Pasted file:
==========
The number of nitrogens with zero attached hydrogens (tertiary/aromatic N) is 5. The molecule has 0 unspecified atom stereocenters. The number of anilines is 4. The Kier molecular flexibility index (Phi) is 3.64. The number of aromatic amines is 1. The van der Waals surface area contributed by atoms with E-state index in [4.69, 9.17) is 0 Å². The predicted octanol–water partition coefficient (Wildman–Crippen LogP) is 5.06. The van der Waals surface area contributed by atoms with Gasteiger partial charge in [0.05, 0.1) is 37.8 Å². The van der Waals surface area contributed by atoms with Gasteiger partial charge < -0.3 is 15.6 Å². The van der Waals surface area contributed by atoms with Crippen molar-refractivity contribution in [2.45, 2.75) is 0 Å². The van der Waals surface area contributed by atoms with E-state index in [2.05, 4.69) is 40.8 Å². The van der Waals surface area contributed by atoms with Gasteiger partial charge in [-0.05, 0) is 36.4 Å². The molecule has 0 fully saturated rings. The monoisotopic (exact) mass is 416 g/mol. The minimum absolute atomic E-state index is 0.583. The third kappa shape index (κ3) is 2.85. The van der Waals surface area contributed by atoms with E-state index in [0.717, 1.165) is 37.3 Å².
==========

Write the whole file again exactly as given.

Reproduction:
The number of nitrogens with zero attached hydrogens (tertiary/aromatic N) is 5. The molecule has 0 unspecified atom stereocenters. The number of anilines is 4. The Kier molecular flexibility index (Phi) is 3.64. The number of aromatic amines is 1. The van der Waals surface area contributed by atoms with E-state index in [4.69, 9.17) is 0 Å². The predicted octanol–water partition coefficient (Wildman–Crippen LogP) is 5.06. The van der Waals surface area contributed by atoms with Gasteiger partial charge in [0.05, 0.1) is 37.8 Å². The van der Waals surface area contributed by atoms with Gasteiger partial charge < -0.3 is 15.6 Å². The van der Waals surface area contributed by atoms with Crippen molar-refractivity contribution in [2.45, 2.75) is 0 Å². The van der Waals surface area contributed by atoms with E-state index in [2.05, 4.69) is 40.8 Å². The van der Waals surface area contributed by atoms with Gasteiger partial charge in [-0.05, 0) is 36.4 Å². The molecule has 0 fully saturated rings. The monoisotopic (exact) mass is 416 g/mol. The minimum absolute atomic E-state index is 0.583. The third kappa shape index (κ3) is 2.85. The van der Waals surface area contributed by atoms with E-state index in [0.717, 1.165) is 37.3 Å².